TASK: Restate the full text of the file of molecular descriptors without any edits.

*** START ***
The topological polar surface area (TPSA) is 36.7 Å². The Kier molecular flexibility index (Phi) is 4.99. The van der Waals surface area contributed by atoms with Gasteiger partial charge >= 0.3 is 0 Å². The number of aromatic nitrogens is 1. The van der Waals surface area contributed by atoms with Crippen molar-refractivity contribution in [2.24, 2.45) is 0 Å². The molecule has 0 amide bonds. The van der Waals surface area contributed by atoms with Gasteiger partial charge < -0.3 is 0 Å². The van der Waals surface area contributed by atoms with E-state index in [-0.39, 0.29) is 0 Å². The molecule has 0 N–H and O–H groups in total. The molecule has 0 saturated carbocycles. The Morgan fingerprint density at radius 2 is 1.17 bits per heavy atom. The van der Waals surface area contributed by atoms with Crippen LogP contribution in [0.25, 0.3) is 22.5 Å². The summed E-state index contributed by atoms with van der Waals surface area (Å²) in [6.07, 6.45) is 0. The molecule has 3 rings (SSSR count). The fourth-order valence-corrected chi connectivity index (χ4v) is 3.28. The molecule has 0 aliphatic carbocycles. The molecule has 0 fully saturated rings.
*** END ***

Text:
The topological polar surface area (TPSA) is 36.7 Å². The Kier molecular flexibility index (Phi) is 4.99. The van der Waals surface area contributed by atoms with Gasteiger partial charge >= 0.3 is 0 Å². The number of aromatic nitrogens is 1. The van der Waals surface area contributed by atoms with Crippen molar-refractivity contribution in [2.24, 2.45) is 0 Å². The molecule has 0 amide bonds. The van der Waals surface area contributed by atoms with Gasteiger partial charge < -0.3 is 0 Å². The van der Waals surface area contributed by atoms with E-state index in [-0.39, 0.29) is 0 Å². The molecule has 0 N–H and O–H groups in total. The molecule has 0 saturated carbocycles. The Morgan fingerprint density at radius 2 is 1.17 bits per heavy atom. The van der Waals surface area contributed by atoms with Crippen LogP contribution in [0.25, 0.3) is 22.5 Å². The summed E-state index contributed by atoms with van der Waals surface area (Å²) in [6.07, 6.45) is 0. The molecule has 3 rings (SSSR count). The fourth-order valence-corrected chi connectivity index (χ4v) is 3.28. The molecule has 0 aliphatic carbocycles. The molecule has 0 fully saturated rings.